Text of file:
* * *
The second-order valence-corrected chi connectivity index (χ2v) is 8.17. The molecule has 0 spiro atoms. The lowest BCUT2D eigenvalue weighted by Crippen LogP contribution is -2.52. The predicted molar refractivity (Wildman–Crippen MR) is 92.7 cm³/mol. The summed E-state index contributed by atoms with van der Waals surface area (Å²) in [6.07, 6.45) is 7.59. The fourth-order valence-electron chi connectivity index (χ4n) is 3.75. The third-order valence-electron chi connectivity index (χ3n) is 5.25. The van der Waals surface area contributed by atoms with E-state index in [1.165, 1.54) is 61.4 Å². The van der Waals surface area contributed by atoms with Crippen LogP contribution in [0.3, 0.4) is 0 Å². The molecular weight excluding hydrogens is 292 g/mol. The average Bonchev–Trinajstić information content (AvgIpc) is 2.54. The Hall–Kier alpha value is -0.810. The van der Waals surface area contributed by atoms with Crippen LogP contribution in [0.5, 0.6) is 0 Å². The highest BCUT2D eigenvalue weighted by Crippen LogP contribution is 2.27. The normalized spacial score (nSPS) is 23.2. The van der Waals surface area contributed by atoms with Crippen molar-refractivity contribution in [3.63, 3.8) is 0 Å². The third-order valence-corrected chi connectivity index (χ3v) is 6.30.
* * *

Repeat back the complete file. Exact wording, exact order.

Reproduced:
The second-order valence-corrected chi connectivity index (χ2v) is 8.17. The molecule has 0 spiro atoms. The lowest BCUT2D eigenvalue weighted by Crippen LogP contribution is -2.52. The predicted molar refractivity (Wildman–Crippen MR) is 92.7 cm³/mol. The summed E-state index contributed by atoms with van der Waals surface area (Å²) in [6.07, 6.45) is 7.59. The fourth-order valence-electron chi connectivity index (χ4n) is 3.75. The third-order valence-electron chi connectivity index (χ3n) is 5.25. The van der Waals surface area contributed by atoms with E-state index in [1.165, 1.54) is 61.4 Å². The van der Waals surface area contributed by atoms with Crippen LogP contribution in [0.3, 0.4) is 0 Å². The molecular weight excluding hydrogens is 292 g/mol. The average Bonchev–Trinajstić information content (AvgIpc) is 2.54. The Hall–Kier alpha value is -0.810. The van der Waals surface area contributed by atoms with Crippen LogP contribution in [0.5, 0.6) is 0 Å². The highest BCUT2D eigenvalue weighted by Crippen LogP contribution is 2.27. The normalized spacial score (nSPS) is 23.2. The van der Waals surface area contributed by atoms with Crippen molar-refractivity contribution in [3.63, 3.8) is 0 Å². The third-order valence-corrected chi connectivity index (χ3v) is 6.30.